Ron is the author of the excellent Bad Beekeeping blog, which has recently been selected by Beesker as “the world’s very best website on bees and beekeeping”. Bad Beekeeping by Ron Miksha – available on Amazon Bad Beekeeping is no ordinary beekeeping book. Instead it’s a memoir of Ron’s time as a commercial beekeeper, spending […]
Source: “At the Hive entrance” ebook
It’s time to start enjoying your bees!
Do you like to watch behavior? Are you itching for more during this “leave ’em alone” period of time after package installation? Okay here’s your treat. Elizabeth posted this book link she had read titled, “At the Hive Entrance” by H. Storch. It was one of my favorites when I started beekeeping. And it’s something you can do now – watch the hive entrance. Just place your chair off to the side of the front entrance about 6 or 8 ft away and watch. After a few days you’ll start to see the routine of the bees. You’ll notice different pollens coming in on different days. Some days they’ll almost jump into the air on takeoff and zoom in on landings. Other days they’re a little slow. You’ll start to relate this to the temperatures, the flow, the season, and other things. You’ll get a feeling for the range of normal behavior (which also varies depending on seasons). In time, you’ll also notice behavior that’s not their norm which may necessitate an inspection. Which brings up the single warning about enjoying this book – it is only one factor in your assessment – entrance observation. If it looks like something unusual you may have to open them up to take a look. Enjoy. https://breconandradnorbka.files.wordpress.com/2016/03/at-the-hive-entrance.pdf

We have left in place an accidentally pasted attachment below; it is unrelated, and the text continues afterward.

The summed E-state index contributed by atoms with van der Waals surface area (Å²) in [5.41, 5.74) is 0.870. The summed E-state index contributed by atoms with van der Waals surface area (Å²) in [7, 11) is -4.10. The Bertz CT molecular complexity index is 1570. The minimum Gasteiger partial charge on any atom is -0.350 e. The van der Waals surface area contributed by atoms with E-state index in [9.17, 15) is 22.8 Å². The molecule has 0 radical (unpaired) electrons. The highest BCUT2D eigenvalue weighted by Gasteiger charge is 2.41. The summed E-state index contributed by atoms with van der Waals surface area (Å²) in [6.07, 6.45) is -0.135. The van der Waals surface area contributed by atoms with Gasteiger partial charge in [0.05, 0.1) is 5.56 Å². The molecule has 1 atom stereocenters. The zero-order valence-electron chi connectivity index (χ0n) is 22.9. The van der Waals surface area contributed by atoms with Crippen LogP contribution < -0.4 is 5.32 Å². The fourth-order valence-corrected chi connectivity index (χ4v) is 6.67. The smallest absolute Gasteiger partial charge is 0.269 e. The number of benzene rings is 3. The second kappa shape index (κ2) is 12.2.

Source: “At the Hive entrance” ebook
The Bee-keeper’s Manual,
Practical Hints On The Management And Complete Preservation Of The Honey-Bee;
With A Description Of The Most Approved Hives, And Other Appurtenances Of The Apiary.
This review was long due. “Review” would be a misplaced word here. How do you do a critical appraisal of a beekeeping manual written 166 years ago? A technical know-how book is hardly a thing of leisure reading, unless you have an inherent interest in the particular field. I don’t even do beekeeping; neither do I fancy myself taking up this occupation in the future. But this is precisely what is appealing about Henry Taylor’s The Bee-keeper’s Manual. To read the book, you don’t need to have an interest in beekeeping, just a healthy appetite for curiosity.